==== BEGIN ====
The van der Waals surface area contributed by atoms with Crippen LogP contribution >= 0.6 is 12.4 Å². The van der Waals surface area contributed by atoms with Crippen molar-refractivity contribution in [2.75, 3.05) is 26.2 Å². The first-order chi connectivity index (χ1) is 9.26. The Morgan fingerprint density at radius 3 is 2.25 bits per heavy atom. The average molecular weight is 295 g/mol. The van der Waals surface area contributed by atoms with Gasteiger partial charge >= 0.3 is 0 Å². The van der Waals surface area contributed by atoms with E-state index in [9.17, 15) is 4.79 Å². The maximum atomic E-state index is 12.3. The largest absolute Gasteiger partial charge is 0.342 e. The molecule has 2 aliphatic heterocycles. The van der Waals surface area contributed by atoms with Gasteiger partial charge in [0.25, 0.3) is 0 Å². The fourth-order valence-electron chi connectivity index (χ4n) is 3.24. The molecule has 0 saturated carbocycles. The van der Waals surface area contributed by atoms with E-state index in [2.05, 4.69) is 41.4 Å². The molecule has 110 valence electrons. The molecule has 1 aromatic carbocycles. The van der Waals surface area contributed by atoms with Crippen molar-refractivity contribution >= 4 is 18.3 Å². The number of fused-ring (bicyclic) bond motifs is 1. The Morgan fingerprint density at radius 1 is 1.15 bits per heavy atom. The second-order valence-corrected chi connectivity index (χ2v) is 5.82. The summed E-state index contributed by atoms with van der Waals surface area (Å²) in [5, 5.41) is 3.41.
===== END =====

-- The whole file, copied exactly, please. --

The van der Waals surface area contributed by atoms with Crippen LogP contribution >= 0.6 is 12.4 Å². The van der Waals surface area contributed by atoms with Crippen molar-refractivity contribution in [2.75, 3.05) is 26.2 Å². The first-order chi connectivity index (χ1) is 9.26. The Morgan fingerprint density at radius 3 is 2.25 bits per heavy atom. The average molecular weight is 295 g/mol. The van der Waals surface area contributed by atoms with Gasteiger partial charge >= 0.3 is 0 Å². The van der Waals surface area contributed by atoms with E-state index in [9.17, 15) is 4.79 Å². The maximum atomic E-state index is 12.3. The largest absolute Gasteiger partial charge is 0.342 e. The molecule has 2 aliphatic heterocycles. The van der Waals surface area contributed by atoms with Gasteiger partial charge in [0.25, 0.3) is 0 Å². The fourth-order valence-electron chi connectivity index (χ4n) is 3.24. The molecule has 0 saturated carbocycles. The van der Waals surface area contributed by atoms with E-state index in [2.05, 4.69) is 41.4 Å². The molecule has 110 valence electrons. The molecule has 1 aromatic carbocycles. The van der Waals surface area contributed by atoms with Crippen molar-refractivity contribution >= 4 is 18.3 Å². The number of fused-ring (bicyclic) bond motifs is 1. The Morgan fingerprint density at radius 1 is 1.15 bits per heavy atom. The second-order valence-corrected chi connectivity index (χ2v) is 5.82. The summed E-state index contributed by atoms with van der Waals surface area (Å²) in [5, 5.41) is 3.41.